My Incredibly Expensive Education in Showing Vs. Telling


I came across a wonderful blog today about showing vs. telling. We’ve all heard the golden rule, but many writers don’t know what the heck it means. Show, don’t tell? What? Isn’t the very nature of what we writers do telling? It’s called story-telling for a reason, right? Well yes, but tell it like you would see it in a movie.

I actually think showing is one of my strengths as a writer, and while reading this blog, I had what Oprah attempted to trademark as an “aha moment.” While I read a lot in my twenties—paperbacks I picked up for a quarter apiece at Goodwill and used books I bought for 50% off cover price with store credit from trading my thrift store hauls—the number of books I read paled in comparison to the number of movies I watched.

Now, that was telling. Allow me to show you what I mean.

Back when VCRs were new tech, and instant video was science fiction, I lived in a rural town with no mall, no movie theater, but seven video stores. Eleven if you counted the video sections of the two gas stations, one tanning salon and the appliance store that also rented movies.  I received an internship in my freshmen year of college as a campus marketing rep for a major motion picture studio by opening my wallet and spreading my membership cards—all eleven of them—out on the interviewer’s desk in answer to the question “Would you consider yourself a movie buff?”

After my first major romantic breakup, my best friend launched a full-scale manhunt for me by scouring every parking lot of every movie theater within a twenty minute radius of my house for my car. Because were else would I be? Movies were my escape, a guaranteed two hour solace from loneliness, depression, and anxiety. The theater itself was cool and dark after a long commute in a car with no AC. It was my church, and I prayed there every single day. Between AMC and Regal, I ran up eleven thousand dollars in credit card debt in college in ticket purchases and concessions…and that was with my student discount.

I watched anything…everything. How else could one see 7-10 movies in the theater week in and week out? I watched Last Action Hero twice (and I didn’t even like it the first time). It was an addiction I did not kick until my credit cards were maxed.

So I guess I have a good reason to be proficient in writing things as you would see them in a movie. In the long run, my education in showing vs. telling may have been cheaper than grad school, though the interest on it was a damn sight higher than my student loans. I hope it proves to be money well spent.


PS. Anybody else see Avengers this weekend?

5 thoughts on “My Incredibly Expensive Education in Showing Vs. Telling

  1. Thank you for the plug! I’m new to blogging, so I really appreciate the support. 🙂 I’ve had a nose around your blog and I really like it, so you’ve got a new reader here for sure. I particularly love your ‘origin story’ about the hand-written novel and taped read-through. How fantastic to have persevered, honed your skills, and adapted your work as you grew. Very inspiring.

    When it comes to movies, I’m totally with you. (Although not the $11,000 bill bit!) There’s nothing I enjoy more than sitting in a silent, dark room with a movie or two. And you’re right, it definitely helps with writing. A lot of writers I speak to wax lyrical about how their novels touch upon human nature, or show a depth of emotion – but for me, I just want to entertain people. A laugh here, a gasp there, an enduring sense of fun when they reach the end of the novel… I write in terms of plot and visuals, not to be literary. When it comes to writing humorous genre fiction, you can’t go wrong with some movie research!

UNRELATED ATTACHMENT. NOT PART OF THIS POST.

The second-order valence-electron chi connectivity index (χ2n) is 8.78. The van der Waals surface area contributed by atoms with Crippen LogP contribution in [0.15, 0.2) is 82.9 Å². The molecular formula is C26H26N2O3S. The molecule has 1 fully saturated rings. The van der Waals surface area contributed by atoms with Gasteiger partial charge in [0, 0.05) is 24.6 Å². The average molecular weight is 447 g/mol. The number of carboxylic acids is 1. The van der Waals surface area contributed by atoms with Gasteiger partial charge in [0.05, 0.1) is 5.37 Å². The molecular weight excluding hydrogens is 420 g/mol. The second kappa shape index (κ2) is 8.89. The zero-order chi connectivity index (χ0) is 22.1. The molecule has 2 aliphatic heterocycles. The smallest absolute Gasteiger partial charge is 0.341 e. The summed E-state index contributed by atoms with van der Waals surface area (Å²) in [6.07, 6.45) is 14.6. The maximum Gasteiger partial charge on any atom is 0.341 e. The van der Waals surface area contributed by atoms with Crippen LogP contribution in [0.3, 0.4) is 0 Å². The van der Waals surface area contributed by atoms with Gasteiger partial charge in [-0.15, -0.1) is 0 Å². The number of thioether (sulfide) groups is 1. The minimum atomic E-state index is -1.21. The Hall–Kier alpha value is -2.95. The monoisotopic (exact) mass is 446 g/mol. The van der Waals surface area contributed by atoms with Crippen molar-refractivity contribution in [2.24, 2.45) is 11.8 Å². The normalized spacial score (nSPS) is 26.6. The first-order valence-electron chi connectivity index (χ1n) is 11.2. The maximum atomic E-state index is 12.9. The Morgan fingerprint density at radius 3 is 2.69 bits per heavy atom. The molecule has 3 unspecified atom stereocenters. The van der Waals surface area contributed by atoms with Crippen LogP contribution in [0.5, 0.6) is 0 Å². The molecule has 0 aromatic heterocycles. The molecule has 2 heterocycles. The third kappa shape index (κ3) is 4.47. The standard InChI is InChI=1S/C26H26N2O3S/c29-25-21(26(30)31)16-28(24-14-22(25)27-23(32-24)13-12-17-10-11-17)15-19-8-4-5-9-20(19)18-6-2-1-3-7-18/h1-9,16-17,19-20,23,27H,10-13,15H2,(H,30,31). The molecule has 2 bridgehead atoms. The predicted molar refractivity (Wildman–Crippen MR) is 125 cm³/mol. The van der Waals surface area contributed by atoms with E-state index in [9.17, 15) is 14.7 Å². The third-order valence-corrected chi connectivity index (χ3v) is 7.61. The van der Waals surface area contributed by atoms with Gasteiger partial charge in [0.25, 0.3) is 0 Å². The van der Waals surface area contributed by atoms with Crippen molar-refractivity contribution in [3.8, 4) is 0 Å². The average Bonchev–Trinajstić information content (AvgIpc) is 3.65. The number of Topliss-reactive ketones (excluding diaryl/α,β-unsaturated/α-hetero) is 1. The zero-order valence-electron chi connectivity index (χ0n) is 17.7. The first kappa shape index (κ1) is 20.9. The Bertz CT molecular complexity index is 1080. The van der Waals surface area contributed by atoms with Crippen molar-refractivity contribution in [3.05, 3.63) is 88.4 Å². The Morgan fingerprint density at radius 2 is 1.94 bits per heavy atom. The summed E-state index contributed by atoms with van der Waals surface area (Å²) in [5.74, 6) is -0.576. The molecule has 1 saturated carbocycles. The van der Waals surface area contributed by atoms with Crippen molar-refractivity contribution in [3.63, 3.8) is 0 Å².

As for The Avengers, well… All I can say is that I’m VERY happy to be living in the Golden Age of comic book adaptations!


    • “A lot of writers I speak to wax lyrical about how their novels touch upon human nature, or show a depth of emotion…” I have one novel in me that might do that but it is also deeply personal, so whether or not I will ever publish it is a big ‘if.’ I want my writing to be a guilty pleasure. Thanks so much for taking the time to comment. I am new to blogging myself and it is great to connect with more than just a ‘like’ though sometimes that’s all we have time for.

      Liked by 1 person

      • (Was really tempted to just ‘like’ your reply to spite you… :P)

        I used to sit around thinking, ‘When is my profound book idea going to hit? When will inspiration strike?’ I thought I had to have some fantastic, life-defining novel, and that was a lot of pressure. Letting myself write a ‘silly’ book was such a relief, and I’m very happy in that genre. That said, I’d never rule out something more literary or emotional. Once you have ‘the idea’, it’s very difficult to shake it off. I haven’t had mine yet, but I hope you one day write yours. Even if it never sees the light of day, it sounds like the catharsis will do you good. 🙂

        Hope you don’t think I was being reverse-snobby towards more literary stuff. But, as many Oscar-nominated movies and Palme d’Or winners show, ‘thinkies’ don’t make the best movies!


  2. Nope, not snobby at all. I have about half of it written. The other half is still writing itself. It is about how my family became a family. We adopted our ten year old daughter from foster care (now 12). I am not sure what the stopping point will be, because we are still very much forming our lifelong bonds, but I will ‘know’ it when I see it. And feel free to like lol.


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